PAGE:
Cersei and Jaime are still getting around everywhere with the freakish Zombie Mountain, who is causing quite a ruckus with the Small Council. Maester Pycelle is caught out in a classic “He’s behind me, isn’t he?” moment as the twincesters and their beast glide silently into the council chamber while Pycelle blethers on about irregularities and monstrosities and unsanctioned experiments like an old fart.

And when he’s caught out - there is an audible, actual old fart that sounds out. Understandable, if not particularly classy.

Tell you what though, how AMAZING was it to see the superlative Lady Olenna back in the fold, talking business, doling out quips and basically sassing Cersei no end. If there’s one thing the Queen of Thorns is obsessed with - apart from cheese - it’s the safety of her granddaughter Margaery. She did organise to murder Joffrey to protect her, after all.

"Bitch, please."

Cersei and Jaime insist on joining the meeting, intent on seeing justice for Myrcella and working out a plan of attack after the Sand Snakes’ revolt in Dorne. But the distaste Hand of the King Ser Kevan Lannister has for his niece and nephew precludes him from listening or even staying in the room. He storms out, with Olenna, her son Mace Tyrell and Pycelle in tow.

I still have trouble working out exactly what the High Sparrow’s plan is. Tommen goes in to see him all fired up, demanding he leave Cersei alone and not subject her to a formal trial for her sins, but winds up sitting down next to the Big Bird and taking some kindly counsel about the role the gods play on earth, and the qualities they funnel through mere mortals.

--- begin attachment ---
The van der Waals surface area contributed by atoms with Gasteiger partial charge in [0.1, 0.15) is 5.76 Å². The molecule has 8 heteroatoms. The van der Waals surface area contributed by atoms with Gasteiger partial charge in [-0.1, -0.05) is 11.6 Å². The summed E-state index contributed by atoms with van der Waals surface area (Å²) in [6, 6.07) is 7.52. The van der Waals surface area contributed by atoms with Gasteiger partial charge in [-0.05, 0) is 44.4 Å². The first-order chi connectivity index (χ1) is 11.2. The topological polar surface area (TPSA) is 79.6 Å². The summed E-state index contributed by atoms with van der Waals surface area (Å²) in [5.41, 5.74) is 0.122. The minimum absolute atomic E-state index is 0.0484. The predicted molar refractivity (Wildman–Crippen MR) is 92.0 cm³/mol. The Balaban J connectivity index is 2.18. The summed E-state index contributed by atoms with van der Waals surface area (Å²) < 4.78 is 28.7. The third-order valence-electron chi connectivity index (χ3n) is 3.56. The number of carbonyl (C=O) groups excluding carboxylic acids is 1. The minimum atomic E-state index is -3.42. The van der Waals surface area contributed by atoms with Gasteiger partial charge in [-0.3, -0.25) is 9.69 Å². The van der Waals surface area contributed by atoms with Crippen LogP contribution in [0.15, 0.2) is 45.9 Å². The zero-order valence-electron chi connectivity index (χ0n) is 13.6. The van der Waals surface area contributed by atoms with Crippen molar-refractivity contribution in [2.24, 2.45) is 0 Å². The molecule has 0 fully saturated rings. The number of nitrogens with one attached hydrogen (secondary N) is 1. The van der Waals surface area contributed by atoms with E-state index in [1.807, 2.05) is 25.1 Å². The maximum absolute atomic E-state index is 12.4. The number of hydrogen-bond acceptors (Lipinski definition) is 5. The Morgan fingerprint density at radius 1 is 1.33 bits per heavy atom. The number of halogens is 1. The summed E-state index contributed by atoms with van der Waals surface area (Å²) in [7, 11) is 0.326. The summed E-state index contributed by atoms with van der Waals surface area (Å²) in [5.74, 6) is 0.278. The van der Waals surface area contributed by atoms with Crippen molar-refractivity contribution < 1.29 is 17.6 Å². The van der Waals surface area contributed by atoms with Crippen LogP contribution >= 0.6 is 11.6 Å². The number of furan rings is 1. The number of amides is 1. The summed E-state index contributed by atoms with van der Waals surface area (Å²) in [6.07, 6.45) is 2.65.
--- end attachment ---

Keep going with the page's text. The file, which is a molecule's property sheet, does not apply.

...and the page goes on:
Tommen, devoid of any real father figure, is susceptible to this not because he’s easily swayed by religion but because he’s genuinely interested in doing a good job as king. And the High Sparrow seems to want him to fulfil his potential. Now Big Bird is a fanatic, but there’s something about his all-too-showy-do-gooder-ness that just irks me, and makes me think there’s something else under the surface. How can a truly good-hearted religious person sanction humiliation and torture? Answer that insert appropriate reference here.

Can somebody please cut together Arya’s scenes with Eye of the Tiger? ‘Cause that was a training sequence that needed montage music if ever I saw one. Back in the House of Black and White but still blind, she is put through her paces by the Waif and Jaqen H’ghar, learning to master hand/no eye co-ordination while confessing everything she knows and remembers about her life as Arya Stark.

Any incorrect information was dealt with by a sharp thwack of birch, such as Arya describing Jon as first a brother, before clarifying he was a half-brother. Eventually, the smouldering Jaqen led her to one of the pools in the Great Hall, and bade her drink from it. “If a girl is truly no one, she should have no fear,” he tells her. Arya drinks, and lo! She is healed. “Who are you?” Jaqen asks. “No one,” she replies. She’s fulfilled her potential. Her training seems complete.

And now, let us head north to Winterfell, where Lord Smalljon Umber may just have become be my favourite new love/hate character. Initially, it was all love, given the refreshing no-bullshit attitude he displayed to Ramsay, including the deliberate and unapologetic sprinkling of c-bombs used to describe Roose Bolton.

"See you next Tuesday."

Lord Umber is quite happy to fight Wildlings, but with 1500 of them now south of The Wall and the possibility that Jon Snow could lead them to Winterfell has prompted him to make deals.

The best part about Lord Umber is that he was entirely unfazed by Ramsay. Lord Karstark, already pledged to Ramsay, still seems a bit skittish around him. But Smalljon clearly inherited stone cajones from his father, who we remember as the guy who had two fingers bitten off by a direwolf when he threatened Robb Stark, and whose reaction was “Fair cop, where’s the booze?”